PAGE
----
As for the blame this article places on feminists, I don't think it is quite accurate. I admit, there are radical feminist that give feminists like me a bad name. Yes, I am a feminist... shocking, since I choose to be at home with my children. However, historically, and across cultures, fathers have perhaps been visible, but not always a presence. The home and the rearing of children have, up until quite recently in the history of the world, been the singular sphere of women. One of the tremendous blessings of feminism is that they have demanded a more active fatherly role from men, and men have absolutely risen to the occasion. I look at the way my husband changes diapers, chauffers, helps with hoomework, cleans the house, comforts tears, plays and wrestles, the list is endless. The home and our children are our, not just my, responsibility.

I think if blame needs to be placed, not that it solves anything, I think we need to look at the broader picture. Disengaged (though often present) fathers AND mothers, agnosticism, and capitalism (yes, the almighty dollar) have all creative a negative environment for children to grow up in. Ultimately, I think credit needs to be given to Satan.. who is exceptionally cunning. He knows exactly what small actions, what combination of factors, all that can be done to tear down the family, brick by brick. And so unfortunately, we are suckers... and children are the victims.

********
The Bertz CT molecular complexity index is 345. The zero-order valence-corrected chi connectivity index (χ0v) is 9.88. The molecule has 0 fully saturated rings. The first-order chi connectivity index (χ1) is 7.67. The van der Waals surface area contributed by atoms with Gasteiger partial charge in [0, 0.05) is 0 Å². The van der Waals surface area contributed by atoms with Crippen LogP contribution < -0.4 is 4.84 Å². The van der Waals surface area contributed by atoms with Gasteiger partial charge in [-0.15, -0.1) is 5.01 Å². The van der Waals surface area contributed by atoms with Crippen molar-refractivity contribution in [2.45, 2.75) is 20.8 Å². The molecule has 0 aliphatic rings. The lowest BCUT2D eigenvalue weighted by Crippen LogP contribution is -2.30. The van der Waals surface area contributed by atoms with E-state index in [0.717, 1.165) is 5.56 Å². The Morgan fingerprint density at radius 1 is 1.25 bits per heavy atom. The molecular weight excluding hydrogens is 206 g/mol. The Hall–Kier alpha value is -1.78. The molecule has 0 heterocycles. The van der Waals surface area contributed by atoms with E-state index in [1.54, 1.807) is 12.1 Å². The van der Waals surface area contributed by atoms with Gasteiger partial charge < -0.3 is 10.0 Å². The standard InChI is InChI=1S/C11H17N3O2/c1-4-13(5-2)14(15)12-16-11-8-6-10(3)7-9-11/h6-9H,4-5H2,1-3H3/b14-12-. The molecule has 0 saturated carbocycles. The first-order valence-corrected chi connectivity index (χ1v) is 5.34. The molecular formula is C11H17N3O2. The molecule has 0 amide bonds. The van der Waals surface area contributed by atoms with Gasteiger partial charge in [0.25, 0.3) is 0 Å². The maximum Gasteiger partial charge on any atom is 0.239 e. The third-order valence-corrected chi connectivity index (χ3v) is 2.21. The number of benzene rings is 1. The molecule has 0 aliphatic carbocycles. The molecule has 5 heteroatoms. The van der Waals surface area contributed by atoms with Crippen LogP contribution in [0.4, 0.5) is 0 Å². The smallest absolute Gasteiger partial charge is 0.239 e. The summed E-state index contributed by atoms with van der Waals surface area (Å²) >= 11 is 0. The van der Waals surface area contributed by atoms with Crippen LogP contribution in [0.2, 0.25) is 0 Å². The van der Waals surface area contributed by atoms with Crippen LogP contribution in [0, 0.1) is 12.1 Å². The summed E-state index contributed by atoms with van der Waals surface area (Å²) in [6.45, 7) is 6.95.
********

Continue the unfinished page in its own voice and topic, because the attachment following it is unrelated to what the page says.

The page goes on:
Travis said...

This is well reasoned. I've never cared for the portrayal of men as bumbling fathers.

Britta said...

What an insightful and unexpected entry based on 'play'!

You are the bomb, baby!

xoxo
bv

Rachel Chick said...

Oh Clancy! We really are kindred spirits!!! I could not agree more and feel like this post was right on. There are definitely some blessings that came through the "feminist" movement, but there have been a GREAT DEAL of negative consequences. I never even realized the lie that the world portrays of both men and women until I got married and Nels brought attention to the way that the media portrays men and husbands. Since then I've thought a great deal about my own role as a wife and mother. Society has skewed both and in the meantime families, children, and both men and women suffer. Thanks for this post. I enjoyed it!